By Ruzanna Khachatrian
President Robert Kocharian has watered down his draft amendments to Armenia’s constitution that would curtail some of his sweeping powers, it emerged on Friday.
In the initial version of his proposed constitutional reform unveiled last year, Kocharian suggested that Armenia’s prime minister be appointed by the parliament after being nominated by the president. Under the current Armenian constitution, the prime minister is appointed and can be dismissed by the head of state.
A package of amendments submitted by Kocharian’s administration to the National Assembly has undergone some changes which would keep the existing mechanisms for the formation of Armenian governments effectively intact. According to them, Armenian premiers and their cabinets would continue to be named by the president. The latter would have to sack them and form a new government if the National Assembly refuses to endorse their plan of action.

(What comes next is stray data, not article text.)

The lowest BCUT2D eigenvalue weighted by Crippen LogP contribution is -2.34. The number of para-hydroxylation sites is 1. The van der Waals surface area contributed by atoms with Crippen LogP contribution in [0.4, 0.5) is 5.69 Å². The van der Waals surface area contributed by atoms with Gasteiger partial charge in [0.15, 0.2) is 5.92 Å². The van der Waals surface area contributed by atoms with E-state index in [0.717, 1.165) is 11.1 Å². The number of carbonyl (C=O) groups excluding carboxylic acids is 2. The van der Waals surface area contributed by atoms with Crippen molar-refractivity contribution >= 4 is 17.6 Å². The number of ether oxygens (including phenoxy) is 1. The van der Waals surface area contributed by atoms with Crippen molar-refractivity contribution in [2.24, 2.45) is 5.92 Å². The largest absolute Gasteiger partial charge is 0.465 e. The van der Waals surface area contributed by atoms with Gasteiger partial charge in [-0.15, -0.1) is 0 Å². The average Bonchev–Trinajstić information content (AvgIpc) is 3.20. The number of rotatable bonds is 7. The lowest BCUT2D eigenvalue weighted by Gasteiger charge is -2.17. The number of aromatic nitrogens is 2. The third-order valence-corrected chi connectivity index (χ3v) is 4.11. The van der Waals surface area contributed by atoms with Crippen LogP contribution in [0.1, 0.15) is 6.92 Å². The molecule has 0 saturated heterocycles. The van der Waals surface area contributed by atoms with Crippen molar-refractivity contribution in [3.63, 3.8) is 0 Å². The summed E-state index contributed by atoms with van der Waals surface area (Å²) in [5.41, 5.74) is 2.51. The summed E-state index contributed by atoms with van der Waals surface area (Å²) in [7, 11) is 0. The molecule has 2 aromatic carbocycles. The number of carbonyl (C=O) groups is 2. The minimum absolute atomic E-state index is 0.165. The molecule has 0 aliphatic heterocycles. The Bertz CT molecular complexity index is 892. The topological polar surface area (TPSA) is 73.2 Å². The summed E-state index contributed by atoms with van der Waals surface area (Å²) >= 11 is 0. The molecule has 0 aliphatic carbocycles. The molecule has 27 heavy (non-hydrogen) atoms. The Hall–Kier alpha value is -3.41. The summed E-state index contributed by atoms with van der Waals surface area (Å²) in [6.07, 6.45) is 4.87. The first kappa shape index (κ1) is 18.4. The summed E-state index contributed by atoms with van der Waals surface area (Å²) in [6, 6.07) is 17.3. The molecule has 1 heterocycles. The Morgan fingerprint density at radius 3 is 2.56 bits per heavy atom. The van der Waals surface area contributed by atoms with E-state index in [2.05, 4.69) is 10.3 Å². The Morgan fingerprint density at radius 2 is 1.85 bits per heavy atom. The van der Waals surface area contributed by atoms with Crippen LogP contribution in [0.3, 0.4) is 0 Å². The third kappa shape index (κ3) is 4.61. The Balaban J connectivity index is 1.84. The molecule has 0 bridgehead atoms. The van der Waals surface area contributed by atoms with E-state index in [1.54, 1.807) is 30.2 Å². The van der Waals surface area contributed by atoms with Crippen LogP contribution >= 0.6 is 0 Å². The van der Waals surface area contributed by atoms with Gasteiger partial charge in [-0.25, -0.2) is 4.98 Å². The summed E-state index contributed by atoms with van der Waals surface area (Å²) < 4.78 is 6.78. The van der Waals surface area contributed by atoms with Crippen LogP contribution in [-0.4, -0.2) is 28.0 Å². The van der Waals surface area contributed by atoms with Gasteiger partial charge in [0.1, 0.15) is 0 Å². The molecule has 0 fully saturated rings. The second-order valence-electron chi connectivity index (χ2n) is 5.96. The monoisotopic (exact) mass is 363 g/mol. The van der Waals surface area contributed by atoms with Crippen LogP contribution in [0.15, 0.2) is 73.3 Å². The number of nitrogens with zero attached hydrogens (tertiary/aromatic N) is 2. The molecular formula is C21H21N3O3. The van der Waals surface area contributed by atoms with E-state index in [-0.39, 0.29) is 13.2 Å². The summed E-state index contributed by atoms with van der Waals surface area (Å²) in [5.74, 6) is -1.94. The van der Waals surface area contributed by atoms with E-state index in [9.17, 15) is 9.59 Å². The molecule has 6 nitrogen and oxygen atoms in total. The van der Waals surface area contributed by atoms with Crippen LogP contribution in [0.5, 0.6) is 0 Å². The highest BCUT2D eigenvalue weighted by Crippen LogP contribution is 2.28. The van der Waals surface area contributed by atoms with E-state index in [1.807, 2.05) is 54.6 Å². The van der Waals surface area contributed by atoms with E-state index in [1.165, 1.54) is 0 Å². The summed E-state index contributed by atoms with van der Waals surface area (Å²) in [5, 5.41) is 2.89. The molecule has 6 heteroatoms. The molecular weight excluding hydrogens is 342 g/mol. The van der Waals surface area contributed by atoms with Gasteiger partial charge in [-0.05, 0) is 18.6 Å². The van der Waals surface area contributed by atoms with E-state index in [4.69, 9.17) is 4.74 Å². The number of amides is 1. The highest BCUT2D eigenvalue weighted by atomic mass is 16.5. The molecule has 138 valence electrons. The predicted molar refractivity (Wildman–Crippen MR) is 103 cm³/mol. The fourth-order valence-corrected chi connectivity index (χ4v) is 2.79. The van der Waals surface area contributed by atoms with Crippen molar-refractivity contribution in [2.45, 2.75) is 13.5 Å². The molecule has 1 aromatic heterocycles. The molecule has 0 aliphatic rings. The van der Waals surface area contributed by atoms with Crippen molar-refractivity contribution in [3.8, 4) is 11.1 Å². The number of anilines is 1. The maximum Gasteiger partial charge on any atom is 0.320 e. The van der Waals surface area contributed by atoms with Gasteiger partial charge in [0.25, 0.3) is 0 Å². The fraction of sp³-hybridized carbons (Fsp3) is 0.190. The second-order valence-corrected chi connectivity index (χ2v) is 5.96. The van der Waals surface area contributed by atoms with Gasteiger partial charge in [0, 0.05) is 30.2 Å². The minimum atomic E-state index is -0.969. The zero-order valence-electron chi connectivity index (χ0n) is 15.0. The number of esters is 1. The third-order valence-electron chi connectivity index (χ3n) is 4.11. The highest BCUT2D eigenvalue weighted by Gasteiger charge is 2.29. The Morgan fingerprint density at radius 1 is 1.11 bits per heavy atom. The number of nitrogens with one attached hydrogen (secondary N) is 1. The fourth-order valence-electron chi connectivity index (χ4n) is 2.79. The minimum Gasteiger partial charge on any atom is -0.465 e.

The current constitution, enacted in 1995 under then President Levon Ter-Petrosian, already enables the legislature to unseat the executive with a vote of no confidence. The basic law has been widely criticized for vesting the bulk of executive authority in the office of president. The head of state can dissolve the parliament practically at will and appoint and sack virtually all judges. Critics say the constitution fails to put in place a system of checks and balances.
In another change of heart, Kocharian has decided not to seek any changes in the existing order whereby the structure of Armenia’s government is defined by presidential decrees. Under his original proposals, that would have become the parliament’s prerogative.
The latest changes weaken the proposed curbs on presidential authority. Kocharian’s original constitutional amendments had already been dismissed as cosmetic by the Armenian opposition.
The new constitutional package will be debated by the parliament next week. Kocharian needs its approval to press ahead with plans to put the draft amendments on a nationwide referendum in May.